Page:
Imprisoned al-Qaida operative Zacarias Moussaoui, who was accused of being a potential hijacker in the Sept. 11 plot, has apparently volunteered his services as an expert witness on terror financing in Brooklyn federal court suits against Arab Bank.
A jury on Sept. 22 ruled the Jordanian bank liable in 24 attacks in Israel and the Palestinian territories in the early 2000s, finding it was willfully blind to dealings that aided Hamas.
A week later, a handwritten note signed by Moussaoui with a return address at the federal supermax prison in Florence, Colorado, where he is serving a life sentence, arrived in the clerk's office. The letter, docketed last week, says he heard about the verdict on Fox News.
"I want to testify against financial institution such as the Arab Bank, Saudi American Bank, the National Commercial Bank of Saudi Arabia" and several Saudi princes, Moussaoui wrote, "for their support and financing of Usama bin Laden and al-Qaida."
Moussaoui, who said he previously tried to make his offer to help plaintiffs in a Manhattan federal lawsuit brought by Sept. 11 victims, asked the clerk to forward the letter to the judge and the plaintiffs in the case "out of courtesy and ethic."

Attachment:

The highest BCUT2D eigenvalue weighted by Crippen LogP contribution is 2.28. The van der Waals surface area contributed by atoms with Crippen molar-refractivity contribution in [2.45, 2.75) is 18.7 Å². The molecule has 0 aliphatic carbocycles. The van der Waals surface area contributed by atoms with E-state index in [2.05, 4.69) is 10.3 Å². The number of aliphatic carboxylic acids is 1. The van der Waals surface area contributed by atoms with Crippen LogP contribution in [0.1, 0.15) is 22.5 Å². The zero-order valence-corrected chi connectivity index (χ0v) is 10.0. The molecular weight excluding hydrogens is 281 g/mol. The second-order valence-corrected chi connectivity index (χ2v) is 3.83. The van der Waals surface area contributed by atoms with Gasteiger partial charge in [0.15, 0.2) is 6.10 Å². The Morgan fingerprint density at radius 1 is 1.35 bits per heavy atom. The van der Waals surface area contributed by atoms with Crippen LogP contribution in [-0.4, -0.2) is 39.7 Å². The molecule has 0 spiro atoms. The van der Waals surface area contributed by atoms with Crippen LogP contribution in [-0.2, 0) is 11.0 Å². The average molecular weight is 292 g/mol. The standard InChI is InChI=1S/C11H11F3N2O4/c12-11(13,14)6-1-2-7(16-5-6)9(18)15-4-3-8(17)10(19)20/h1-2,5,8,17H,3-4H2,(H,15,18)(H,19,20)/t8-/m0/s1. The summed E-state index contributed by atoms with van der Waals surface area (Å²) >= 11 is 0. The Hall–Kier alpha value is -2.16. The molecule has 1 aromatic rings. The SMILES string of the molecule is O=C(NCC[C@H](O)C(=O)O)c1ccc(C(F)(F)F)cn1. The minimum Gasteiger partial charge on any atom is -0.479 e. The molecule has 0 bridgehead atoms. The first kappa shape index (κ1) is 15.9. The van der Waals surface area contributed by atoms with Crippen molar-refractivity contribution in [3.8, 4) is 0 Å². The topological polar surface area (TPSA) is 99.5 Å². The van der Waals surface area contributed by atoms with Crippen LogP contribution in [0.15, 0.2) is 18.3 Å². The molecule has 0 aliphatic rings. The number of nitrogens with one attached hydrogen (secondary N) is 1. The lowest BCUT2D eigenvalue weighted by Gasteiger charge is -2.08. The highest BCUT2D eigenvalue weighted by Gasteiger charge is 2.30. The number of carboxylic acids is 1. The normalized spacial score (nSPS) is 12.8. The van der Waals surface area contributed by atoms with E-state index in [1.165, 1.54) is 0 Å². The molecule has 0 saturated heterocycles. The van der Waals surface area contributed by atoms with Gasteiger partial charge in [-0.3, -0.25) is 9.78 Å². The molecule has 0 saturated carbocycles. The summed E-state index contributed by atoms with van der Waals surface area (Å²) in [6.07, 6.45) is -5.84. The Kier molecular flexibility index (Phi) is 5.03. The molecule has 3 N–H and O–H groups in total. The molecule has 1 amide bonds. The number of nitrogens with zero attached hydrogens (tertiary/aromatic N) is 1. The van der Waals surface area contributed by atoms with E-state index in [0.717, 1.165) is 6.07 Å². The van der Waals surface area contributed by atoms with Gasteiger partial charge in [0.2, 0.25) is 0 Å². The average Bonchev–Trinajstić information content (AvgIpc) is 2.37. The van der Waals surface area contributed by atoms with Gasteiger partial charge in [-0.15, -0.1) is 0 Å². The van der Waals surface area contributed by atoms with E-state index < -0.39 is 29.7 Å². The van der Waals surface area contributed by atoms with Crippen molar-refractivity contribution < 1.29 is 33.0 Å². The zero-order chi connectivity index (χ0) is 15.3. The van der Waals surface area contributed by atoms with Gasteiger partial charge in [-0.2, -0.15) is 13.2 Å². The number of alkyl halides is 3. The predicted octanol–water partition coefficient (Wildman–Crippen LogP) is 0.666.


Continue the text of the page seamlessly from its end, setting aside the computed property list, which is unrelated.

His chances of appearing in court any time soon, however, seem slim.
"Doubtful," said one lawyer suing the bank, who declined to comment on the record.
And Arab Bank, in a statement, questioned the public posting of the letter.
"It is troubling that the Court would give credence to the irrelevant ramblings of a person without any connection to the case by posting his letter on the docket," the bank said. "In fact, it is quite puzzling how this could have happened."
Moussaoui, a French citizen who had attended al-Qaida training camps in Afghanistan, was arrested a few weeks before Sept. 11, 2001, on immigration charges after his behavior at a flight training school raised suspicions.
Officials later suggested that he might have intended to join the 19 Sept. 11 hijackers as the "20th hijacker," or was present in the United States as a backup.
Prosecutors sought his execution on the theory that lies he told after his arrest kept the plot from being detected, but a federal jury in Virginia rejected the death penalty. He is serving life on six counts of conspiracy.